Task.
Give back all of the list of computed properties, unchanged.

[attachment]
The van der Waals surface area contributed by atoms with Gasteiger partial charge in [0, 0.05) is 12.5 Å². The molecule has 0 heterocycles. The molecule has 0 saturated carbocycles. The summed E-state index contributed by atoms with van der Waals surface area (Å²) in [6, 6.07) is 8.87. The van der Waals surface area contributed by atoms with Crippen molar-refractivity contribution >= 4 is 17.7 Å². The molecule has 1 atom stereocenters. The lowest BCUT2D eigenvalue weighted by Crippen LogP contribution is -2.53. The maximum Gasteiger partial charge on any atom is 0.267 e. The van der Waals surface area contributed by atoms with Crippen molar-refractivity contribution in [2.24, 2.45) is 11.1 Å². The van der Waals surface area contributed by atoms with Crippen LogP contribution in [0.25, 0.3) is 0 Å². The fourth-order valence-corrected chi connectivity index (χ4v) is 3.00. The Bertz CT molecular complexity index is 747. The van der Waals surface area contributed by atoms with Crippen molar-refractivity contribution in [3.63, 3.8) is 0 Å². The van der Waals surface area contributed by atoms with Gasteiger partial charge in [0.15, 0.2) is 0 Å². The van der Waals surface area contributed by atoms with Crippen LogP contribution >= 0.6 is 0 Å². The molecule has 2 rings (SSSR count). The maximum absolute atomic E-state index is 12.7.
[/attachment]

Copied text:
The van der Waals surface area contributed by atoms with Gasteiger partial charge in [0, 0.05) is 12.5 Å². The molecule has 0 heterocycles. The molecule has 0 saturated carbocycles. The summed E-state index contributed by atoms with van der Waals surface area (Å²) in [6, 6.07) is 8.87. The van der Waals surface area contributed by atoms with Crippen molar-refractivity contribution >= 4 is 17.7 Å². The molecule has 1 atom stereocenters. The lowest BCUT2D eigenvalue weighted by Crippen LogP contribution is -2.53. The maximum Gasteiger partial charge on any atom is 0.267 e. The van der Waals surface area contributed by atoms with Crippen molar-refractivity contribution in [2.24, 2.45) is 11.1 Å². The van der Waals surface area contributed by atoms with Crippen LogP contribution in [0.25, 0.3) is 0 Å². The fourth-order valence-corrected chi connectivity index (χ4v) is 3.00. The Bertz CT molecular complexity index is 747. The van der Waals surface area contributed by atoms with Crippen molar-refractivity contribution in [3.63, 3.8) is 0 Å². The van der Waals surface area contributed by atoms with Gasteiger partial charge in [0.15, 0.2) is 0 Å². The van der Waals surface area contributed by atoms with Crippen LogP contribution >= 0.6 is 0 Å². The molecule has 2 rings (SSSR count). The maximum absolute atomic E-state index is 12.7.